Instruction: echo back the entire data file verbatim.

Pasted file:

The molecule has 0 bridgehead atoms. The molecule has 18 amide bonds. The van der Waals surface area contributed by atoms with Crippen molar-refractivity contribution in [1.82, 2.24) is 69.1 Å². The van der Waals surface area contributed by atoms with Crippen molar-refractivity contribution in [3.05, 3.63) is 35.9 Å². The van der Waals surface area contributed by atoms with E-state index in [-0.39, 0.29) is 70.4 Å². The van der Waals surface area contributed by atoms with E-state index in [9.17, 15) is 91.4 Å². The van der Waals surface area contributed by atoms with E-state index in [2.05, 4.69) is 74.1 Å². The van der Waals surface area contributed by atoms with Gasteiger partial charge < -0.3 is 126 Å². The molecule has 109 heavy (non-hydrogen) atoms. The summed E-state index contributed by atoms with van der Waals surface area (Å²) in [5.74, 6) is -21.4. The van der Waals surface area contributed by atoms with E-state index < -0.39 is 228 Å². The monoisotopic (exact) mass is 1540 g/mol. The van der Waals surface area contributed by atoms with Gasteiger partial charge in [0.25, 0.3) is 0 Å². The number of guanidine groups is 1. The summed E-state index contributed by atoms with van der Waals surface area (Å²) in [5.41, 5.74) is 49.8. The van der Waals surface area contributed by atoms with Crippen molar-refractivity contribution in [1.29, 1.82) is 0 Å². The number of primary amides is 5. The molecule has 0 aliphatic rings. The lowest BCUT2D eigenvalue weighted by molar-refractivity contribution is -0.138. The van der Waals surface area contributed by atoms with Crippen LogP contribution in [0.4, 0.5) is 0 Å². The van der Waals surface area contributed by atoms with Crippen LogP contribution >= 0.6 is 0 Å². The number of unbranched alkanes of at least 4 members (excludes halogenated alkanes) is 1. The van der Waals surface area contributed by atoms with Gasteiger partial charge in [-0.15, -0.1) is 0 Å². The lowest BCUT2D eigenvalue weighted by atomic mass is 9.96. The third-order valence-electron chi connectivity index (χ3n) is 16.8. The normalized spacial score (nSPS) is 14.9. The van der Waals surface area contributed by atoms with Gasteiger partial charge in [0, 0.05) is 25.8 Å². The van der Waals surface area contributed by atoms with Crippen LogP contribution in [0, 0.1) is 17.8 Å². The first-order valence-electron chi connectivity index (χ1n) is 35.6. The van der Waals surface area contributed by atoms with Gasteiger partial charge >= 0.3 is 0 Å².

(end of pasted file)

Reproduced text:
The molecule has 0 bridgehead atoms. The molecule has 18 amide bonds. The van der Waals surface area contributed by atoms with Crippen molar-refractivity contribution in [1.82, 2.24) is 69.1 Å². The van der Waals surface area contributed by atoms with Crippen molar-refractivity contribution in [3.05, 3.63) is 35.9 Å². The van der Waals surface area contributed by atoms with E-state index in [-0.39, 0.29) is 70.4 Å². The van der Waals surface area contributed by atoms with E-state index in [9.17, 15) is 91.4 Å². The van der Waals surface area contributed by atoms with E-state index in [2.05, 4.69) is 74.1 Å². The van der Waals surface area contributed by atoms with Gasteiger partial charge < -0.3 is 126 Å². The molecule has 109 heavy (non-hydrogen) atoms. The summed E-state index contributed by atoms with van der Waals surface area (Å²) in [5.74, 6) is -21.4. The van der Waals surface area contributed by atoms with E-state index < -0.39 is 228 Å². The monoisotopic (exact) mass is 1540 g/mol. The van der Waals surface area contributed by atoms with Gasteiger partial charge in [0.25, 0.3) is 0 Å². The number of guanidine groups is 1. The summed E-state index contributed by atoms with van der Waals surface area (Å²) in [5.41, 5.74) is 49.8. The van der Waals surface area contributed by atoms with Crippen molar-refractivity contribution in [1.29, 1.82) is 0 Å². The number of primary amides is 5. The molecule has 0 aliphatic rings. The lowest BCUT2D eigenvalue weighted by molar-refractivity contribution is -0.138. The van der Waals surface area contributed by atoms with Crippen LogP contribution in [0.4, 0.5) is 0 Å². The van der Waals surface area contributed by atoms with Crippen LogP contribution >= 0.6 is 0 Å². The number of unbranched alkanes of at least 4 members (excludes halogenated alkanes) is 1. The van der Waals surface area contributed by atoms with Gasteiger partial charge in [-0.15, -0.1) is 0 Å². The lowest BCUT2D eigenvalue weighted by atomic mass is 9.96. The third-order valence-electron chi connectivity index (χ3n) is 16.8. The normalized spacial score (nSPS) is 14.9. The van der Waals surface area contributed by atoms with Gasteiger partial charge in [0, 0.05) is 25.8 Å². The van der Waals surface area contributed by atoms with Crippen LogP contribution in [0, 0.1) is 17.8 Å². The first-order valence-electron chi connectivity index (χ1n) is 35.6. The van der Waals surface area contributed by atoms with Gasteiger partial charge >= 0.3 is 0 Å².